The Signs of the Times, vol. 29- Contents
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February 24, 1904
“History of Government. VIII. The Decline of Self-government in Rome” The Signs of the Times 30, 8, pp. 4, 5.
VIII. THE DECLINE OF SELF-GOVERNMENT IN ROME
LAST week we studied the principle of government of the people, self-government, as illustrated in the government of Rome. In that study we found that government of the people was good, practical, and effectual, the best of all governments of ancient times, in all respects—so long as the people really governed themselves. Of all forms of government, that of government of the people depends most upon the integrity of the individual, upon the individual’s loyalty to the principle of governing himself. And just as soon as the individuals fail in governing themselves, government of the people is lost, and must be succeeded by some other form.SITI February 24, 1904, page 4.1
This subject, as illustrated in the history of Rome, is worthy of further study, especially in the United States, because the United States was founded upon the principles of self-government, “government of the people, by the people, and for the people.” And the study of government of the people, amongst the very people who “possessed the faculty of self-government beyond all people of whom we have historical knowledge, except only the Anglo-Saxons, must, in the nature of things, supply most valuable lessons for the people of this nation, whose government was founded as a government of the people.SITI February 24, 1904, page 4.2
Government of the people must, in the nature of things, be the best of all governments, when the people really govern themselves. Also, in the nature of things, government of the people must be the worst of all governments, when the people fail to govern themselves. For, when the government is of the people, and the people fail to govern, then there is practically no government; and the only alternative that then remains is: Either no government, indeed, which is anarchy; or else a government of such a character that will effectually govern a populace that will not govern themselves, which must be a despotism. It may be a despotism of the majority, it may be a despotism of the minority, it may be a despotism of a few, or even two or three, or it may be a despotism of only one; but whether of the majority, or the minority, of only two or three, or of only one, it must be, and it will inevitably be, a despotism. And through all these gradations the Roman Government of the people went in its degeneracy.SITI February 24, 1904, page 4.3
The first of all elements in self-government is self-denial. The exclusion of self-indulgence is temperance in all things. This we find as a characteristic in the earliest government of the people of Rome. The next vital element in self-government is self-support. Self-support, equally with self-denial, is inseparable from self-government. This also was a characteristic of the earliest Roman Government of the people. Individual industry and frugality, therefore, are the essential elements in any system of practical self-government. And, as we have seen, the Roman people held in faithfulness both these essential elements of self-government. Their self-government was the greatest success, in every respect, of all human governments before the rise of that only other government of the people, the republic of the United States.SITI February 24, 1904, page 4.4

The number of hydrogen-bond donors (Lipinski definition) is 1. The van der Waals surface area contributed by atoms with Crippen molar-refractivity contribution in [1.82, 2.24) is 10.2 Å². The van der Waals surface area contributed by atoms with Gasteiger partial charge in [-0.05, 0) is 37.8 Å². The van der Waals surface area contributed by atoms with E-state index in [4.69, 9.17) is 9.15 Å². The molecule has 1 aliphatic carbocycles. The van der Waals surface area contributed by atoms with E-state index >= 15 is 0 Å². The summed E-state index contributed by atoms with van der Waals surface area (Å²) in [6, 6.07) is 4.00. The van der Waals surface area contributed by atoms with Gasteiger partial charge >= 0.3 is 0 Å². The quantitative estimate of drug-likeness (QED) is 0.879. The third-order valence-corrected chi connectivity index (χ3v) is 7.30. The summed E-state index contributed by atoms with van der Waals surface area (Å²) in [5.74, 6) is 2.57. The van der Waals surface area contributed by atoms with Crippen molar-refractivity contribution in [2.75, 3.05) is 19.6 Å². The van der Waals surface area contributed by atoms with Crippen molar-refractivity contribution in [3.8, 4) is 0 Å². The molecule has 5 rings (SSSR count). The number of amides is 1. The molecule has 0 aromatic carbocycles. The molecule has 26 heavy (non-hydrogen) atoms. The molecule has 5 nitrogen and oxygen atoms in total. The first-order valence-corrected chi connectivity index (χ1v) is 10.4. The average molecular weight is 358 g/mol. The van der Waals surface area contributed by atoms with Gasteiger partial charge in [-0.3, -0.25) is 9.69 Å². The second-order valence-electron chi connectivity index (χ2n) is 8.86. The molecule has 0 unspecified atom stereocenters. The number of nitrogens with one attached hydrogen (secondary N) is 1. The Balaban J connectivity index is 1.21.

In such a government of the people, a government where each governs himself, the formal government easily becomes of that sort which is acknowledged to be the best, and which has been most aptly described in the sentence, “The best government is the one which does the least governing.” In such a case, the formal government exists, and is exercised solely for protection of the individual in his rights of life and property, while the individual governs and supports himself and the government. For, upon the principle that government is of the people, the formal government is a creation of the people. It is but a device, a piece of political machinery, framed and set up by the people, by which they would make themselves secure in the enjoyment of the inalienable rights which they all possessed as men capable of governing themselves, and exercising that capability in the actual government of themselves. So, with the system complete, it stands: Individual government, and collective protection. And since individual government, self-government, involves self-support, the complete system stands: Self-help and governmental protection.SITI February 24, 1904, page 4.5
Assuming to Govern Other People.